Nation Divided: Democrats, Republicans Remain at Odds

When President-elect Donald J. Trump delivered his acceptance speech on Nov. 9, he told the nation he’d be a president for all Americans and encouraged those who did not support him to advise him on how to unify the country.

But in the days since that victory speech, voters have remained as divided as they were before the election. As some Republicans rejoiced over President-elect Trump’s win, many Democrats protested in the streets, hurt and outraged over the results.

Protesters rallied in major cities across the United States, including New York, Los Angeles and Philadelphia. In Portland, Oregon, the anti-Trump marches turned into riots on Nov. 10 as protesters smashed windows, windshields and electrical boxes. Since the protests started on Nov. 9, police have arrested more than 100 people in Portland for various charges, including disorderly conduct and interfering with a peace officer, according to a press release from the Portland Police Bureau.

In Chicago, protests against President-elect Trump have remained mostly peaceful, with only five people being arrested for obstructing traffic, criminal trespassing, reckless conduct or resisting arrest on Nov. 9, according to the Chicago Police Department’s (CPD) News Affairs Office.

Act Now to Stop War and End Racism (ANSWER) Chicago organized the first major protest and created a Facebook event for their Nov. 9 demonstration before the final result of the election was called. About 2,000 people showed up to protest at Trump Tower. Throughout the night, smaller groups broke off and marched throughout the city, shutting down parts of Michigan Avenue and Lake Shore Drive.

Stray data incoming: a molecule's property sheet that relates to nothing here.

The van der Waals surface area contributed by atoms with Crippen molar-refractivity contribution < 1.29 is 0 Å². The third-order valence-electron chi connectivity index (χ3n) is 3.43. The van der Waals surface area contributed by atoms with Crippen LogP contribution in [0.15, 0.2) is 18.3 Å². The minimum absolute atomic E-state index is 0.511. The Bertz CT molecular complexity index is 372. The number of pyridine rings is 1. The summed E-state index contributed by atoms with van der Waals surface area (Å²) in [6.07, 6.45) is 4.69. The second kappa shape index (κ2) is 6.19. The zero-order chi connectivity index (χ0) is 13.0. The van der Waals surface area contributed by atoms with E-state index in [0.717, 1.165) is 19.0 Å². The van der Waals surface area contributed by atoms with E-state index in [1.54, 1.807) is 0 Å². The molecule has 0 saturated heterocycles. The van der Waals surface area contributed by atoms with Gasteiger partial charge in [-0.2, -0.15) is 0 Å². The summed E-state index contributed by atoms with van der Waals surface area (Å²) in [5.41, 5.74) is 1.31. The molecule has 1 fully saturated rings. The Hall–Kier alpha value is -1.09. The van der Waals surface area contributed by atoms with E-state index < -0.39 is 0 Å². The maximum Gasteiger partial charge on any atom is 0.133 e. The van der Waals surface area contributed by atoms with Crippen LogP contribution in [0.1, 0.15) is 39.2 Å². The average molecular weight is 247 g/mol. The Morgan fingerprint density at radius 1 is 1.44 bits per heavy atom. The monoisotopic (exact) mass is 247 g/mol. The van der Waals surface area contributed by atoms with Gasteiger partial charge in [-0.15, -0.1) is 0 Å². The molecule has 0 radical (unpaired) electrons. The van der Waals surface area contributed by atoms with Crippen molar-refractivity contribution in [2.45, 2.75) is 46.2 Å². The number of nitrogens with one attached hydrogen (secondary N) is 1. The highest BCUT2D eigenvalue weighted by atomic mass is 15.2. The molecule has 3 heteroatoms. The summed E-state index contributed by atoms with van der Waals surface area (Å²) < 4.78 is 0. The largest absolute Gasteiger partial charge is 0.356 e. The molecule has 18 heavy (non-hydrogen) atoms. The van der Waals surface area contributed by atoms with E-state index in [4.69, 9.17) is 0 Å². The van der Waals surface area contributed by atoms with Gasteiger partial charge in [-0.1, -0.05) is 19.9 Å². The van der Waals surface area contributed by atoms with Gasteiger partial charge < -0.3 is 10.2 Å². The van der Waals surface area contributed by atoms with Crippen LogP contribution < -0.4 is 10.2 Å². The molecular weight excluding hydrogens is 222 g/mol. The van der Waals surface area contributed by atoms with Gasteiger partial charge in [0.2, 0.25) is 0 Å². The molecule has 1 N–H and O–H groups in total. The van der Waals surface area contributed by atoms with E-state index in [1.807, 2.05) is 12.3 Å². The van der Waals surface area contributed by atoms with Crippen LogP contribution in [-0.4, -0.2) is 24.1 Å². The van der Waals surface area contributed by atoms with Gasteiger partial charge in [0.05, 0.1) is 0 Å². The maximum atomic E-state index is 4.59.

At one point, protesters walked down Chicago Avenue, near Loyola’s Water Tower Campus. Addie Testa, a student at Loyola’s School of Law, watched the protest. After seeing social media posts protesting the President-elect all day, Testa said it was interesting to see people actually turn those posts into actions.

“If you were for [Hillary Clinton], this was a hard day for you. What kind of chapter is this gonna be in the memoir of your life? Not to get too hokey-pokey about it, but you know, is this going to be something where you said, ‘This happened and it sucked and I organized and I volunteered and I donated on a national level,’” said the 25-year-old. “How are you going to give and how are you going to bring about that change that you expected last night?”

Loyola sophomore Justice Lawson joined the protest that night at the south end of the Wabash Avenue Bridge, where the main group converged.

“I couldn’t stand to see America have to deal with this,” said the 19-year-old international business major. “[Donald Trump] has no political experience, and I don’t see anything good coming from this.”

The anti-Trump protests continued over the weekend, with the Nov. 12 protest drawing in more around 5,000 people who formed various groups throughout the city, according to CPD Tactical Lieutenant Godfrey Conin. 

Conin coordinated with protesters at demonstrations held on Nov. 9, 10, 11 and 12 to block traffic and clear pathways for the protests to follow. Conin said the Nov. 12 protest was much more organized than the Nov. 9 one, and he said he wants people to protest and to be safe.

Richard Domenico Ehlert, a 19-year-old student at the School of the Art Institute of Chicago, became the unofficial leader of one of Nov. 12’s largest protest groups. While he was not the protest’s organizer, he helped the group navigate through the streets and coordinate with Conin.

Ehlert said he participated in protests earlier in the week but was shocked to see the huge turnout on Nov. 12.